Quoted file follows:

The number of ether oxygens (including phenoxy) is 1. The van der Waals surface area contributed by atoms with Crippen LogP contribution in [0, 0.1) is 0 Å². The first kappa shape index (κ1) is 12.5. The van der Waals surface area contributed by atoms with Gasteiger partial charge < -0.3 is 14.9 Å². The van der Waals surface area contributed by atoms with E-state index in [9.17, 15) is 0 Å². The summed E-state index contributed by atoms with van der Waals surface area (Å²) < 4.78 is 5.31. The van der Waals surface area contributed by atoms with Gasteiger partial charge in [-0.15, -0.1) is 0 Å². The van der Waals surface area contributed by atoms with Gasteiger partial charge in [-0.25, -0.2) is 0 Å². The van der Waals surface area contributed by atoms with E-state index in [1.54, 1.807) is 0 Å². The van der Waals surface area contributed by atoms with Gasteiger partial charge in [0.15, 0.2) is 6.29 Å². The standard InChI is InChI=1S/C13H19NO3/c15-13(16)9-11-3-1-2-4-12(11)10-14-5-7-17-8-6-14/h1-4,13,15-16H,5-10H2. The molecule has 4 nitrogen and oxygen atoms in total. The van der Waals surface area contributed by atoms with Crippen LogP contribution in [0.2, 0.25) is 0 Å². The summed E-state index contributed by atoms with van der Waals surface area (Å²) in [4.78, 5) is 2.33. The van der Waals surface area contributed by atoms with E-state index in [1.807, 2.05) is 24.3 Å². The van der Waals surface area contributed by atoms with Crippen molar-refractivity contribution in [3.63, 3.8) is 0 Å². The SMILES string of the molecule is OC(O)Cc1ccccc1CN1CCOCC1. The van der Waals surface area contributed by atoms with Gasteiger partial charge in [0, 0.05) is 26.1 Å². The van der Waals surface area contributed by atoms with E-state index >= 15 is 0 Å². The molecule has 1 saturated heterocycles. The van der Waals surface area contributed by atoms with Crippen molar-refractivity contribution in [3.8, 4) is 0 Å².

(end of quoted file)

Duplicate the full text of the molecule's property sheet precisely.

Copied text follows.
The number of ether oxygens (including phenoxy) is 1. The van der Waals surface area contributed by atoms with Crippen LogP contribution in [0, 0.1) is 0 Å². The first kappa shape index (κ1) is 12.5. The van der Waals surface area contributed by atoms with Gasteiger partial charge < -0.3 is 14.9 Å². The van der Waals surface area contributed by atoms with E-state index in [9.17, 15) is 0 Å². The summed E-state index contributed by atoms with van der Waals surface area (Å²) < 4.78 is 5.31. The van der Waals surface area contributed by atoms with Gasteiger partial charge in [-0.15, -0.1) is 0 Å². The van der Waals surface area contributed by atoms with Gasteiger partial charge in [-0.25, -0.2) is 0 Å². The van der Waals surface area contributed by atoms with E-state index in [1.54, 1.807) is 0 Å². The van der Waals surface area contributed by atoms with Gasteiger partial charge in [0.15, 0.2) is 6.29 Å². The standard InChI is InChI=1S/C13H19NO3/c15-13(16)9-11-3-1-2-4-12(11)10-14-5-7-17-8-6-14/h1-4,13,15-16H,5-10H2. The molecule has 4 nitrogen and oxygen atoms in total. The van der Waals surface area contributed by atoms with Crippen LogP contribution in [0.2, 0.25) is 0 Å². The summed E-state index contributed by atoms with van der Waals surface area (Å²) in [4.78, 5) is 2.33. The van der Waals surface area contributed by atoms with E-state index in [1.807, 2.05) is 24.3 Å². The van der Waals surface area contributed by atoms with Crippen molar-refractivity contribution in [3.63, 3.8) is 0 Å². The SMILES string of the molecule is OC(O)Cc1ccccc1CN1CCOCC1. The van der Waals surface area contributed by atoms with Gasteiger partial charge in [0, 0.05) is 26.1 Å². The van der Waals surface area contributed by atoms with E-state index >= 15 is 0 Å². The molecule has 1 saturated heterocycles. The van der Waals surface area contributed by atoms with Crippen molar-refractivity contribution in [3.8, 4) is 0 Å².